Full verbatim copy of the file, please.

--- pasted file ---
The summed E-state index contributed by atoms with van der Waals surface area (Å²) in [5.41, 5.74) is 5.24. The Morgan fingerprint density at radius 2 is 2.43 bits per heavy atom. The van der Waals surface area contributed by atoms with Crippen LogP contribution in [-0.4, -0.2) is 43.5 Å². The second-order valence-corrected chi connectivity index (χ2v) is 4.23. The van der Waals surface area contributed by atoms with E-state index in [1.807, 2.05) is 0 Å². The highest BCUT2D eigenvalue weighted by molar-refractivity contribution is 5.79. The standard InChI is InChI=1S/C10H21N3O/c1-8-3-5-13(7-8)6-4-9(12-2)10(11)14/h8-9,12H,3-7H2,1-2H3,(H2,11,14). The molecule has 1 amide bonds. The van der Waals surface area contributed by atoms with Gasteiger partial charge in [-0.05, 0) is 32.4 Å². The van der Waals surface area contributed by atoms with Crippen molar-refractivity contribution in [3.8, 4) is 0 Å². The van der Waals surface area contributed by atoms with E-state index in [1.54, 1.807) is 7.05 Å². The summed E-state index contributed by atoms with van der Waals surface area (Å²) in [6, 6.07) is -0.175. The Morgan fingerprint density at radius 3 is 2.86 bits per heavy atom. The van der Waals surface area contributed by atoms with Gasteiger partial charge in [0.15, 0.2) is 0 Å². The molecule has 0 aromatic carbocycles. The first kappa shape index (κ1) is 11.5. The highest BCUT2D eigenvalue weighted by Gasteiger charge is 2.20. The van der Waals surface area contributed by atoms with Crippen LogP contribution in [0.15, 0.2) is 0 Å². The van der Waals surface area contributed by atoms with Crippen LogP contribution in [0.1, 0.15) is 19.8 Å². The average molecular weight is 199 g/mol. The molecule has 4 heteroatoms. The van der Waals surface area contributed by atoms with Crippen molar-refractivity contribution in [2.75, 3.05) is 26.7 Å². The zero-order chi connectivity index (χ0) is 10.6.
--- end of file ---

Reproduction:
The summed E-state index contributed by atoms with van der Waals surface area (Å²) in [5.41, 5.74) is 5.24. The Morgan fingerprint density at radius 2 is 2.43 bits per heavy atom. The van der Waals surface area contributed by atoms with Crippen LogP contribution in [-0.4, -0.2) is 43.5 Å². The second-order valence-corrected chi connectivity index (χ2v) is 4.23. The van der Waals surface area contributed by atoms with E-state index in [1.807, 2.05) is 0 Å². The highest BCUT2D eigenvalue weighted by molar-refractivity contribution is 5.79. The standard InChI is InChI=1S/C10H21N3O/c1-8-3-5-13(7-8)6-4-9(12-2)10(11)14/h8-9,12H,3-7H2,1-2H3,(H2,11,14). The molecule has 1 amide bonds. The van der Waals surface area contributed by atoms with Gasteiger partial charge in [-0.05, 0) is 32.4 Å². The van der Waals surface area contributed by atoms with Crippen molar-refractivity contribution in [3.8, 4) is 0 Å². The van der Waals surface area contributed by atoms with E-state index in [1.54, 1.807) is 7.05 Å². The summed E-state index contributed by atoms with van der Waals surface area (Å²) in [6, 6.07) is -0.175. The Morgan fingerprint density at radius 3 is 2.86 bits per heavy atom. The van der Waals surface area contributed by atoms with Gasteiger partial charge in [0.15, 0.2) is 0 Å². The molecule has 0 aromatic carbocycles. The first kappa shape index (κ1) is 11.5. The highest BCUT2D eigenvalue weighted by Gasteiger charge is 2.20. The van der Waals surface area contributed by atoms with Crippen LogP contribution in [0.15, 0.2) is 0 Å². The van der Waals surface area contributed by atoms with Crippen LogP contribution in [0.1, 0.15) is 19.8 Å². The average molecular weight is 199 g/mol. The molecule has 4 heteroatoms. The van der Waals surface area contributed by atoms with Crippen molar-refractivity contribution in [2.75, 3.05) is 26.7 Å². The zero-order chi connectivity index (χ0) is 10.6.